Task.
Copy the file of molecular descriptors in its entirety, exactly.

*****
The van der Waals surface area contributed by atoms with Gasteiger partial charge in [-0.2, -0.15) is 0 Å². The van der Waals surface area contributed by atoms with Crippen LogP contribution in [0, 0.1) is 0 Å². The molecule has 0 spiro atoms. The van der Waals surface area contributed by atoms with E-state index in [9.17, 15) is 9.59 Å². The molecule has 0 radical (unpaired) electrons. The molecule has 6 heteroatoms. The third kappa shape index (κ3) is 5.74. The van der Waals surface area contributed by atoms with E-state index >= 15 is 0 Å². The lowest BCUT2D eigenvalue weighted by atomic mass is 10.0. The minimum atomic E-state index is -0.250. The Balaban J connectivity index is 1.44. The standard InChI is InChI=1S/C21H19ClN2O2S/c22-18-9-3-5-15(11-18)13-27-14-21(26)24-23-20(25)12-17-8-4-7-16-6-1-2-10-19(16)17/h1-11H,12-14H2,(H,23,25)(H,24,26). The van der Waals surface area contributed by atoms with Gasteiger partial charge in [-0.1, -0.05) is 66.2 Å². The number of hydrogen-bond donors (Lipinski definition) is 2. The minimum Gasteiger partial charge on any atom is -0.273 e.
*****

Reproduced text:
The van der Waals surface area contributed by atoms with Gasteiger partial charge in [-0.2, -0.15) is 0 Å². The van der Waals surface area contributed by atoms with Crippen LogP contribution in [0, 0.1) is 0 Å². The molecule has 0 spiro atoms. The van der Waals surface area contributed by atoms with E-state index in [9.17, 15) is 9.59 Å². The molecule has 0 radical (unpaired) electrons. The molecule has 6 heteroatoms. The third kappa shape index (κ3) is 5.74. The van der Waals surface area contributed by atoms with E-state index >= 15 is 0 Å². The lowest BCUT2D eigenvalue weighted by atomic mass is 10.0. The minimum atomic E-state index is -0.250. The Balaban J connectivity index is 1.44. The standard InChI is InChI=1S/C21H19ClN2O2S/c22-18-9-3-5-15(11-18)13-27-14-21(26)24-23-20(25)12-17-8-4-7-16-6-1-2-10-19(16)17/h1-11H,12-14H2,(H,23,25)(H,24,26). The van der Waals surface area contributed by atoms with Gasteiger partial charge in [-0.1, -0.05) is 66.2 Å². The number of hydrogen-bond donors (Lipinski definition) is 2. The minimum Gasteiger partial charge on any atom is -0.273 e.